Mechanical Ventilation- Physiologic Goals
Normal physiologic goals
Targeting normal physiologic goals for the mechanically ventilated patient may not be the best choice. Trying to do so with little regard for the size of the tidal volumes, the pressures applied or the amount of oxygen used may be injurious to the patient. It could cause lung injury or release of inflammatory mediators.
Patients with abnormal lung mechanics are at risk such as the ARDS, asthmatic or COPD patient. Ventilation must be administered with due regard for their abnormal lungs.
Measurement of the patients end-inspiratory plateau pressure is an indirect measurement of their alveolar distending pressure.
To measure this a 0.5-2-second end inspiratory breath hold is applied. The plateau pressure should be less than 30cmH20. This usually results in tidal volumes of between 4-8 ml/kg and this has been shown to be lung protective.
The primary goal of ventilation is no longer to normalise blood gas values but rather maintaining adequate gas exchange while minimising the risks of mechanical ventilation. In order to do so sometimes we have to accept that the carbon dioxide levels are going to rise- a hypercapnia.
Hypercapnia may need to be tolerated with the ARDS patient for example. It has been shown that lower tidal volumes are important here as this reduces the stretching forces on the alveoli which can be damaging.
The patient in bronchospasm may be in a situation where the expiratory phase does not complete properly due to the narrowing of the airways, This generates an auto PEEP and the possibility of breath stacking where one breath comes on top of the previous.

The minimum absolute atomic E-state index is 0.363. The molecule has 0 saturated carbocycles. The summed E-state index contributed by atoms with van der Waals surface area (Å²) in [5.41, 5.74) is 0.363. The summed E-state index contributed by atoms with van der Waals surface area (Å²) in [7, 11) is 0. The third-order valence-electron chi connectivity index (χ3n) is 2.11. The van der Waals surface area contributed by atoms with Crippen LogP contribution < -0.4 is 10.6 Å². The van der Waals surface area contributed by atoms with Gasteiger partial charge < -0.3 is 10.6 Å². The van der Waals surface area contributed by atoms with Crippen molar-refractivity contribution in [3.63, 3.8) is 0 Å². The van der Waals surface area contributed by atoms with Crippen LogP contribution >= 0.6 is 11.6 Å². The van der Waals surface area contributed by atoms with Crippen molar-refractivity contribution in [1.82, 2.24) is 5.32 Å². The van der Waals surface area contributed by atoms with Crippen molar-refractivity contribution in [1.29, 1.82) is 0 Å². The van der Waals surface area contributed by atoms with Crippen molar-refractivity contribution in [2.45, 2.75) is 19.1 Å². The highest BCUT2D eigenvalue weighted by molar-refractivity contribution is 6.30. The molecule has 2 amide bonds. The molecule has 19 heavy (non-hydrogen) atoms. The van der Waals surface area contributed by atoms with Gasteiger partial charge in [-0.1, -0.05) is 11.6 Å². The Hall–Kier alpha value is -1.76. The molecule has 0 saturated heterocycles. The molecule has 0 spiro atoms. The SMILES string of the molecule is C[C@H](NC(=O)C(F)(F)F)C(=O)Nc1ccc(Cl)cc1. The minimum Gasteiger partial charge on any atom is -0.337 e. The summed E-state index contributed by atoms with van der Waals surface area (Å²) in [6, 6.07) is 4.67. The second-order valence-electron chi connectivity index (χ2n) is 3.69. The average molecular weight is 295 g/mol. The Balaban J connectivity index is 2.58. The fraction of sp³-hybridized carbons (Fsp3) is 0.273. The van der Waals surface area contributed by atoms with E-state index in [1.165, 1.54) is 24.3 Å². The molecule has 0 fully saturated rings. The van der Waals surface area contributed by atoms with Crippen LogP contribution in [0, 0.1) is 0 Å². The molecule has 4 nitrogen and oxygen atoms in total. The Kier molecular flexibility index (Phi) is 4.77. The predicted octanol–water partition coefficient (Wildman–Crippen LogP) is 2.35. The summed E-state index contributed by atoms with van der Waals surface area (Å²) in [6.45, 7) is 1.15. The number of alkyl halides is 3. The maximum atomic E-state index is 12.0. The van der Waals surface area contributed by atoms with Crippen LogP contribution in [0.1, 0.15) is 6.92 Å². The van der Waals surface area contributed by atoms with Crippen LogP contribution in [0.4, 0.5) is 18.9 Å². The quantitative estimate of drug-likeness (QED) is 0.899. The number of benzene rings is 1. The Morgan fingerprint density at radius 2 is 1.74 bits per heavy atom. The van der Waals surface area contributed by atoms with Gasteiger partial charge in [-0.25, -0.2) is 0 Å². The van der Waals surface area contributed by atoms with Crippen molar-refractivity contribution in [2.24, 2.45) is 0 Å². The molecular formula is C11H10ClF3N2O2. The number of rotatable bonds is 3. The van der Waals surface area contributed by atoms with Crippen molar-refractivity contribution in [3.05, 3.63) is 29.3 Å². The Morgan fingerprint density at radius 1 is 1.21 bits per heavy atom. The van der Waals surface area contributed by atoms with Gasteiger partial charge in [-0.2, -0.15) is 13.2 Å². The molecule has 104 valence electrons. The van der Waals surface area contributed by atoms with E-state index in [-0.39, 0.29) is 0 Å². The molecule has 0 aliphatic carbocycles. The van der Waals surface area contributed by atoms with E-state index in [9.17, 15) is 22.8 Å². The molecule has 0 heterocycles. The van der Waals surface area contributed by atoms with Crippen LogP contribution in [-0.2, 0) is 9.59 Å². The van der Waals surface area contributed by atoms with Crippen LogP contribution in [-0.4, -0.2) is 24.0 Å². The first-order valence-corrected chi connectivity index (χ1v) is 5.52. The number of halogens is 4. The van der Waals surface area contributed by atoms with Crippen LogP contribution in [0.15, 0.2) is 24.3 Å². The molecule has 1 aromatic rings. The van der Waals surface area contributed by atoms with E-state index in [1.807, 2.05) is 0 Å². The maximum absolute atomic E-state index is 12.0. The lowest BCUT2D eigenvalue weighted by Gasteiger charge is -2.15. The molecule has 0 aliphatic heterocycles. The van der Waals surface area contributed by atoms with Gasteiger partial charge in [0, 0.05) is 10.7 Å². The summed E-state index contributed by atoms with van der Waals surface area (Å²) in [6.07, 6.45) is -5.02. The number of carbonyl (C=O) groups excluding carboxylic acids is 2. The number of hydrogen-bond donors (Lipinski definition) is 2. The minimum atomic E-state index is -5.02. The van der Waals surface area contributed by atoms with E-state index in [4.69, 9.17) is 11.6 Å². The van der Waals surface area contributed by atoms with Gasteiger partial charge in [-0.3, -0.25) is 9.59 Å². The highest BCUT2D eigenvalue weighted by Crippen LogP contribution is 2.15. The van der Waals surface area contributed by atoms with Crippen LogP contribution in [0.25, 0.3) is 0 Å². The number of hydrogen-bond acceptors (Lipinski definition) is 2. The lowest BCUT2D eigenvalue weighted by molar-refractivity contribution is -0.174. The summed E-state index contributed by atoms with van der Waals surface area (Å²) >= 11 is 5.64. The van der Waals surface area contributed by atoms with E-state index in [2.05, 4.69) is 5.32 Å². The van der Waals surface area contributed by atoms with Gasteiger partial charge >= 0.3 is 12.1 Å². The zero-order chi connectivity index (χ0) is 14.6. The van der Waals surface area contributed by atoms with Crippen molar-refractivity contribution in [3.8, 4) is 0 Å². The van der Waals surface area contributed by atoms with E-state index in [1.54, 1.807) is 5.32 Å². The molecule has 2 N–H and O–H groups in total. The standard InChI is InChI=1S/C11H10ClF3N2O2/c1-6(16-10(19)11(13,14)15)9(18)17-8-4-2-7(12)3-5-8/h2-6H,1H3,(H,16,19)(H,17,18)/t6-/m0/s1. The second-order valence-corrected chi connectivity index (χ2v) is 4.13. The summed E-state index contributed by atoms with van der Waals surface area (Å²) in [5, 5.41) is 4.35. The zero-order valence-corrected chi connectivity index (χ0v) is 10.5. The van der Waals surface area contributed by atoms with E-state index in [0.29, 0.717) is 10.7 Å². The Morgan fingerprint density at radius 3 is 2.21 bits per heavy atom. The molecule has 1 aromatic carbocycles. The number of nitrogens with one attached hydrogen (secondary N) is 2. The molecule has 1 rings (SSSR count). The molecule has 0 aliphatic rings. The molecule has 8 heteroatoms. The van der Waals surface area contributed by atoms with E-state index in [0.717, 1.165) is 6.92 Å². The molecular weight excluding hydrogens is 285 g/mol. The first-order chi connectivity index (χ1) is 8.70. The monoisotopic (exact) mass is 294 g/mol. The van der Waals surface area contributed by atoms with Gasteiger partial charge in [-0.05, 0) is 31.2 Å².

Adjustments need to be made to the ventilator to allow a complete expiratory cycle such as increasing the inspiratory flow rate, decreasing the tidal volume or decreasing the respiratory rate.
Hypercapnia is associated with cerebral vasodilatation increasing cerebral blood flow. So those patients with a lesion, trauma oedema or any kind of inter cerebral bleed should have their CO2 levels kept within normal boundaries.
Also patients who are hypotensive should not be allowed to become hypercapnic as this will vasodilate them further dropping their blood pressure.
Physiologic effects of hypercapnia
- Pulmonary vasoconstriction
- Shift of the oxyheamoglobin dissociation curve to the right
- Central nervous system depression
- Decreased alveolar PO2
- Increased intercranial pressure
- Decreased renal blood flow
- Increased ventilatory drive
- Systemic vasodilatation
During permissive hypercapnia the pH may well worsen as this can be tolerated to as low as 7.2 in previously well patients.
To allow some renal compensation to occur it is important to make the rise in CO2 a gradual one where possible. Abrupt changes in the PCO2 are often poorly tolerated.
Ideally the oxygen should be no higher than 60%. In animal studies 100% oxygen has been shown to cause non-cardiogenic pulmonary oedema within 24-48 hours.
Whilst a higher plateau pressure is of greater concern in the ARDS patient where possible high oxygen requirements should also be monitored closely and if necessary there may have to be a tolerance of lower PaO2- permissive hypoxemia.
- Oxygenation- 10-13 Kpa however will need to adjust to lower targets in patients with ARDS or COPD
- Ventilation- normal PaCO2 is 4.5-6Kpa. If the risks of a high plateau pressure or tidal volumes are too great to achieve this then it can be allowed to rise to as high as 13Kpa providing there are no other contraindications as above.
- Acid base balance- if a rise in PaCO2 is gradual and renal and cardiovascular function are adequate a pH of 7.2-7.3 is usually well tolerated. Respiratory alkalosis should be avoided as this can lead to electrolyte disturbances, seizures and decreased oxygen unloading from heamoglobin.
Ventilation with Lower Tidal Volumes as Compared with Traditional Tidal Volumes for Acute Lung Injury and the Acute Respiratory Distress Syndrome (ARDSNet) The Acute Respiratory Distress Syndrome Network*N Engl J Med 2000; 342:1301-1308
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